Psychosocial variables are known risk factors for the development and chronification of low back pain (LBP). Psychosocial stress is one of these risk factors. Therefore, this study aims to identify the most important types of stress predicting LBP. Self-efficacy was included as a potential protective factor related to both, stress and pain.
This prospective observational study assessed n = 1071 subjects with low back pain over 2 years. Psychosocial stress was evaluated in a broad manner using instruments assessing perceived stress, stress experiences in work and social contexts, vital exhaustion and life-event stress. Further, self-efficacy and pain (characteristic pain intensity and disability) were assessed. Using least absolute shrinkage selection operator regression, important predictors of characteristic pain intensity and pain-related disability at 1-year and 2-years follow-up were analyzed.
The final sample for the statistic procedure consisted of 588 subjects (age: 39.2 (±13.4) years; baseline pain intensity: 27.8 (±18.4); disability: 14.3 (±17.9)). In the 1-year follow-up, the stress types “tendency to worry”, “social isolation”, “work discontent” as well as vital exhaustion and negative life events were identified as risk factors for both pain intensity and pain-related disability. Within the 2-years follow-up, Lasso models identified the stress types “tendency to worry”, “social isolation”, “social conflicts”, and “perceived long-term stress” as potential risk factors for both pain intensity and disability. Furthermore, “self-efficacy” (“internality”, “self-concept”) and “social externality” play a role in reducing pain-related disability.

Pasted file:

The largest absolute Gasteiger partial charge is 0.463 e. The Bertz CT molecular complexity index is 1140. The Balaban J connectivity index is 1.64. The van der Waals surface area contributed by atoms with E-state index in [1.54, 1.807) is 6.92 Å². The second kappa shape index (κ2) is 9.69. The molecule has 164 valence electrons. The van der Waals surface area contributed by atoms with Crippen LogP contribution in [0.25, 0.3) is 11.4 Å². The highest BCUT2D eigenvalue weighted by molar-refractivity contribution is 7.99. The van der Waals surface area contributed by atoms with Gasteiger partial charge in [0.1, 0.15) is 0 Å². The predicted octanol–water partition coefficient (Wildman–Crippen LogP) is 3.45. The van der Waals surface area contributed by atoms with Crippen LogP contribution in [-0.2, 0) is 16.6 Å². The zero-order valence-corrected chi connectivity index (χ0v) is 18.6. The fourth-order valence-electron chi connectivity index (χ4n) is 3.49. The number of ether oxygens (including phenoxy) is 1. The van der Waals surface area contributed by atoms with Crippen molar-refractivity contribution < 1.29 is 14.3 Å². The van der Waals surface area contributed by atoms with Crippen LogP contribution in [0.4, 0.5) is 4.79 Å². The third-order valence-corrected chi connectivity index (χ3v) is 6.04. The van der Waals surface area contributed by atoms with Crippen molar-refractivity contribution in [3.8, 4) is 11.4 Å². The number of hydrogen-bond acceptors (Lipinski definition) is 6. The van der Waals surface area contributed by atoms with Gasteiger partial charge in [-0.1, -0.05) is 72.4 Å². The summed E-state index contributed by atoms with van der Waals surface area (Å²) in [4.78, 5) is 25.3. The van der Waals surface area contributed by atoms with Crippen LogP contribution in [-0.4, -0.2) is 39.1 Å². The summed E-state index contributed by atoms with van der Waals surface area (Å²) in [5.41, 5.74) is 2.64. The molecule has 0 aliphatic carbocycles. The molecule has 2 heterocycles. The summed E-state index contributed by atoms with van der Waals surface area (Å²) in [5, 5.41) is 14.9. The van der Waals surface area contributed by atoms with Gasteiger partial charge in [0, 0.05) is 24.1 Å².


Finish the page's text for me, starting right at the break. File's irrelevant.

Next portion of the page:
Stress experiences in social and work-related contexts were identified as important risk factors for LBP 1 or 2 years in the future, even in subjects with low initial pain levels. Self-efficacy turned out to be a protective factor for pain development, especially in the long-term follow-up. Results suggest a differentiation of stress types in addressing psychosocial factors in research, prevention and therapy approaches.